Green tea provides a cardio-protective effect that has been seen in numerous studies.
There’s a bid correlation between those that drink at least 5 cups of the beverage once per day and significantly lower risk of heart disease.
Green tea may protect from some types of cancers
There is a huge bank of research that shows polyphenols can decrease the growth of cancerous tumors.
And while it’s early days, it’s still promising.
Countries where green tea consumption is highest tend to have lower cancer rates. Particularly:
- Colorectal, stomach, esophageal
- Breast, prostate, ovarian
- Bladder, lung, skin
Are there any negative effects with green tea consumption?
The first point to make here is that green tea is by no means bad for you.
There are some people that might have a lower tolerance to the caffeine in it. Maybe others that don’t like the taste… but it’s a completely healthy drink to consume.
Let’s be right – water is bad for you if you drink too much. So is fruit juice. Or coffee too.
That said, here are the potential negative effects from green tea consumption…
You might not tolerate the caffeine that well
Not everyone lives their life off caffeine.
We do, because a good hit of caffeine before the gym will help you boost fat loss, athletic performance and even focus and concentration.
Some people have a very low tolerance to caffeine. It can make them feel jittery, nervous and anxious.
But let’s be honest here – you’re talking a lot of green tea before you get to that level. Remember, it’s got less than half the caffeine of a cup of coffee.
400 mg of caffeine per day is a safe amount for most adults.
That’s an easy 10 cups of green tea – a fair amount even if you were to try and drink as much as possible throughout the day.
400 mg is above that of even a premium green tea-based fat burner supplement which has a fat melting 350 mg of caffeine it.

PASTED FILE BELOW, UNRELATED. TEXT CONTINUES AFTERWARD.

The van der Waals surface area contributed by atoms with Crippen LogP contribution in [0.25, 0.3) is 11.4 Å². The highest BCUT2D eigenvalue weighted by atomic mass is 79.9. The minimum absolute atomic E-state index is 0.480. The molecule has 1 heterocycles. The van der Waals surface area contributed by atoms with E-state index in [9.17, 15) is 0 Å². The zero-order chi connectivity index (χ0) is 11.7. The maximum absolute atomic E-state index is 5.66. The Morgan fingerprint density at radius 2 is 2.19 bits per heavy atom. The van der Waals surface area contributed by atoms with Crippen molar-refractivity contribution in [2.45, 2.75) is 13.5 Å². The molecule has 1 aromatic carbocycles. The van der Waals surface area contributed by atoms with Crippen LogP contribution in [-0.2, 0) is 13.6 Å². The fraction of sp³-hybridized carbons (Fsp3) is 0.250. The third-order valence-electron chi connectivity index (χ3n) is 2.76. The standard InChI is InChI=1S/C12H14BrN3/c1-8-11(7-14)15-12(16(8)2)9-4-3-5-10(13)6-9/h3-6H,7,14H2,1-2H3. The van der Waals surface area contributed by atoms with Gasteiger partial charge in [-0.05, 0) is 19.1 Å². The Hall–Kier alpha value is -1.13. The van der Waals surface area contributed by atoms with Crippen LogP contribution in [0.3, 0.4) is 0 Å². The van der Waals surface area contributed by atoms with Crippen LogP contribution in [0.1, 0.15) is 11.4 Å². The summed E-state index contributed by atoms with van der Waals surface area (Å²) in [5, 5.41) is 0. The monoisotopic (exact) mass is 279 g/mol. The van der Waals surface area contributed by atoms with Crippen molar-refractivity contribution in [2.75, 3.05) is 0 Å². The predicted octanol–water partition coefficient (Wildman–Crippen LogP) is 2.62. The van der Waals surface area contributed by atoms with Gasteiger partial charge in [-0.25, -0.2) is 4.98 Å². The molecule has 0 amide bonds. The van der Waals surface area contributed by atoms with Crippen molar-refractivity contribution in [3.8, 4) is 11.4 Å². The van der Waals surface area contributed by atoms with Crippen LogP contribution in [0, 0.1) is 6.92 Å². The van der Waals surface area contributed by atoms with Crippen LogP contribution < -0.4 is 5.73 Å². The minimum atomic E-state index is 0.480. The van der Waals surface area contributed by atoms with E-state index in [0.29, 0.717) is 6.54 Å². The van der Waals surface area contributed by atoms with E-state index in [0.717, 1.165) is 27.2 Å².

A small number of people report slight stomach bloating
Like any food or drink; if you have that little bit too much you’ll probably end up with an upset stomach for a short period of time.
No one really knows why this affects a small number of people. It might be the caffeine, or possibly the polyphenols.
It could even be the lactose if (for some ungodly reason) you decide to mix green tea with milk.
Luckily, most people are absolutely fine.
The best way to stop stomach upset from happening though is to not drink green tea on an empty stomach.
It could in theory interact with blood thinner medications
If you’re currently on prescribed blood thinner medications it might be worth limiting your green tea consumption to a few of cups per day.
That’s only because it might have an effect on blood volume or blood thinning illnesses.
Too much might lead to iron loss
If you suffer from anemia it might be worth limiting your green tea intake to safe amounts below a tolerable limit.
It’s the same for most caffeinated drinks though. So coffee and cocoa also present the same potential issue if you have an problem synthesizing iron.
If you’re fit and well and eat a diet rich in nutrients such as iron you have absolutely nothing to worry about at all.
Foods such as those high in vitamin C will keep you more than healthy while drinking your green tea.
And that’s a healthy combination too.
Drinking green tea between meals rather than during will allow the iron from your food to make its way into your body without problem.